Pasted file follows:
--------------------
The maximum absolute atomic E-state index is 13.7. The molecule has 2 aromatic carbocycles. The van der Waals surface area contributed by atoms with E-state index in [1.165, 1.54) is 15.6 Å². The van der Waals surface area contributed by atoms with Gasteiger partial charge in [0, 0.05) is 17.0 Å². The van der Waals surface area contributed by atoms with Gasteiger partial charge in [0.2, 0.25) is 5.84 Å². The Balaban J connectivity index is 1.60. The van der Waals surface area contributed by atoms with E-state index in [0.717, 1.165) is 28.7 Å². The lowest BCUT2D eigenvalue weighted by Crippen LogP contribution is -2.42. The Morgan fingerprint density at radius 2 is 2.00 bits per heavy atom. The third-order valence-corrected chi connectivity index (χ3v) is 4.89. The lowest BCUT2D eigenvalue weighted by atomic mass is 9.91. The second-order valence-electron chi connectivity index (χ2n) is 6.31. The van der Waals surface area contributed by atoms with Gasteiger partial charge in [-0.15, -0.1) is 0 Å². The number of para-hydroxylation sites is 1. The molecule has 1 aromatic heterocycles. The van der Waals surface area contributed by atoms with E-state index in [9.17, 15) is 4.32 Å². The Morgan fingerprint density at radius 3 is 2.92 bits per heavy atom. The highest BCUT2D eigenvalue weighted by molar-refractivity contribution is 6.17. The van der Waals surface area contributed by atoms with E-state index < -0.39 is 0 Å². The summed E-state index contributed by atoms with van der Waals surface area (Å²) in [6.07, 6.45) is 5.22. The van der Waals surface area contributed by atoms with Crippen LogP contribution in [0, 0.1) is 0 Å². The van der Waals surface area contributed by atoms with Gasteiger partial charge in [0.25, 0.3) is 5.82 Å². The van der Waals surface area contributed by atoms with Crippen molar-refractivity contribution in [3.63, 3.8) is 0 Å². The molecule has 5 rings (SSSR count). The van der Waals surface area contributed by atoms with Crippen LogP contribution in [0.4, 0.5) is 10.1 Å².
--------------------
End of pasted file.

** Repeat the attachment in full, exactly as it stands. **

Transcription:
The maximum absolute atomic E-state index is 13.7. The molecule has 2 aromatic carbocycles. The van der Waals surface area contributed by atoms with E-state index in [1.165, 1.54) is 15.6 Å². The van der Waals surface area contributed by atoms with Gasteiger partial charge in [0, 0.05) is 17.0 Å². The van der Waals surface area contributed by atoms with Gasteiger partial charge in [0.2, 0.25) is 5.84 Å². The Balaban J connectivity index is 1.60. The van der Waals surface area contributed by atoms with E-state index in [0.717, 1.165) is 28.7 Å². The lowest BCUT2D eigenvalue weighted by Crippen LogP contribution is -2.42. The Morgan fingerprint density at radius 2 is 2.00 bits per heavy atom. The third-order valence-corrected chi connectivity index (χ3v) is 4.89. The lowest BCUT2D eigenvalue weighted by atomic mass is 9.91. The second-order valence-electron chi connectivity index (χ2n) is 6.31. The van der Waals surface area contributed by atoms with Gasteiger partial charge in [-0.15, -0.1) is 0 Å². The number of para-hydroxylation sites is 1. The molecule has 1 aromatic heterocycles. The van der Waals surface area contributed by atoms with E-state index in [9.17, 15) is 4.32 Å². The Morgan fingerprint density at radius 3 is 2.92 bits per heavy atom. The highest BCUT2D eigenvalue weighted by molar-refractivity contribution is 6.17. The van der Waals surface area contributed by atoms with E-state index < -0.39 is 0 Å². The summed E-state index contributed by atoms with van der Waals surface area (Å²) in [6.07, 6.45) is 5.22. The van der Waals surface area contributed by atoms with Crippen LogP contribution in [0, 0.1) is 0 Å². The van der Waals surface area contributed by atoms with Gasteiger partial charge in [0.25, 0.3) is 5.82 Å². The van der Waals surface area contributed by atoms with Crippen molar-refractivity contribution in [3.63, 3.8) is 0 Å². The molecule has 5 rings (SSSR count). The van der Waals surface area contributed by atoms with Crippen LogP contribution in [0.4, 0.5) is 10.1 Å².